GE Capital's Karen Blackie manages a follow-the-sun operating model

As VP of enterprise systems and data, she oversees a team of 180 people in nine countries.

Karen Blackie has held several IT, quality and risk leadership roles in both the U.S. and Europe during her 20-plus years with GE Capital, roles in which she led teams through a quickly changing technology landscape. She now holds the title of CIO, enterprise systems and data, and is responsible for design, development and operations of enterprisewide applications.

Karen Blackie [2015]

Working in what she calls "a true follow-the-sun operating model," Blackie oversees 180 people in nine countries. "As one team closes down their day, another team picks up the baton," she says. Her tenure has given her insight into what it takes to build and run a world-class organization.

What is your division's role? We're a centrally managed organization in different locations, but we work with the speed and agility as if we were local. From the shared services perspective, GE Capital is not any different from other large organizations. We want to eliminate complexity from processes and the system. I think of "smartification" as the new simplification: working much smarter than we did before.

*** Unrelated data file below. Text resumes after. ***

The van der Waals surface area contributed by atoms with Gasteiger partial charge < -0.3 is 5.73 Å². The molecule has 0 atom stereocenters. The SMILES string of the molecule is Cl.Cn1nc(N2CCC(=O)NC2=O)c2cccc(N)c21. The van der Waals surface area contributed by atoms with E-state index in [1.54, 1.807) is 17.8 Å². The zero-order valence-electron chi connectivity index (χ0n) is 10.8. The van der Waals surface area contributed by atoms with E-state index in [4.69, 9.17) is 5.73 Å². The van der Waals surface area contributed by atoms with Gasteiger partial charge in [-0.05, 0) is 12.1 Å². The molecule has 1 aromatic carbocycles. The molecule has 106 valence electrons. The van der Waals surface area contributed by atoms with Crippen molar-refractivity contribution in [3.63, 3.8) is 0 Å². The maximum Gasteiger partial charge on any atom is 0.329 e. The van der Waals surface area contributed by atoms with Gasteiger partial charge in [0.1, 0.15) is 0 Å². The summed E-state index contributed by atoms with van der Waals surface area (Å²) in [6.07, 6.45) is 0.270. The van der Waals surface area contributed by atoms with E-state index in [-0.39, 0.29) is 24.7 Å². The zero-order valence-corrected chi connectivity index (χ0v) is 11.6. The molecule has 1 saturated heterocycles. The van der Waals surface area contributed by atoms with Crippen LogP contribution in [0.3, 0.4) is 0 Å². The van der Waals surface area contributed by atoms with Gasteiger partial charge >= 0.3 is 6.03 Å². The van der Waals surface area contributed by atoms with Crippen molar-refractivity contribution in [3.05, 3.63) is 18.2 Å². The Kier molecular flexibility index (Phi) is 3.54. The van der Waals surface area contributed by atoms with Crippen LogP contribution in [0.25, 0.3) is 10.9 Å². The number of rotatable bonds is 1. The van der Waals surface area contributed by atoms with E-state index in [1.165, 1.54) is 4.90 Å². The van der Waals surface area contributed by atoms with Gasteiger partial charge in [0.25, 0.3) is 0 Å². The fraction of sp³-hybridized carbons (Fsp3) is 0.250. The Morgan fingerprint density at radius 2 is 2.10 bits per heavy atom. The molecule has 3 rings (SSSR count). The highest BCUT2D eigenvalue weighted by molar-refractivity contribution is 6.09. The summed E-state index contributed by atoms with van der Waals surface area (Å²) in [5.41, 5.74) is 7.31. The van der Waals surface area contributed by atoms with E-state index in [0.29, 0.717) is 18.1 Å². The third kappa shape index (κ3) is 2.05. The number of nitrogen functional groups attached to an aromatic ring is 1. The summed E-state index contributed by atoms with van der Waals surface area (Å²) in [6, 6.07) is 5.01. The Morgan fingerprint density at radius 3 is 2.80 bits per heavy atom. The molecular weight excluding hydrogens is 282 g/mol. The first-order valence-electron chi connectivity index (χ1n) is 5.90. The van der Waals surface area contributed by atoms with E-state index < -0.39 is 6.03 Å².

What do you mean by smartification? It's a word for me that encompasses everything we've been striving for. It's being more nimble, reducing costs. If you can do all that and work smarter at the same time, it helps the organization across the board. To do it well, you need a great team that's business-savvy — that in some cases knows the business as well as the business people do — and they need to contribute to shaping the strategy. If they can do that, that means IT is being successful.

How do you enable this as a leader? One way is by attracting and retaining the right talent. You have to have the core foundational skills to begin with, have the right level of career planning with your team, and make sure the plans are aligned with the business imperatives. From a coaching perspective, all my leaders have individual responsibilities to coach and develop the more junior talent we have and, of course, GE Capital has a very strong people development program.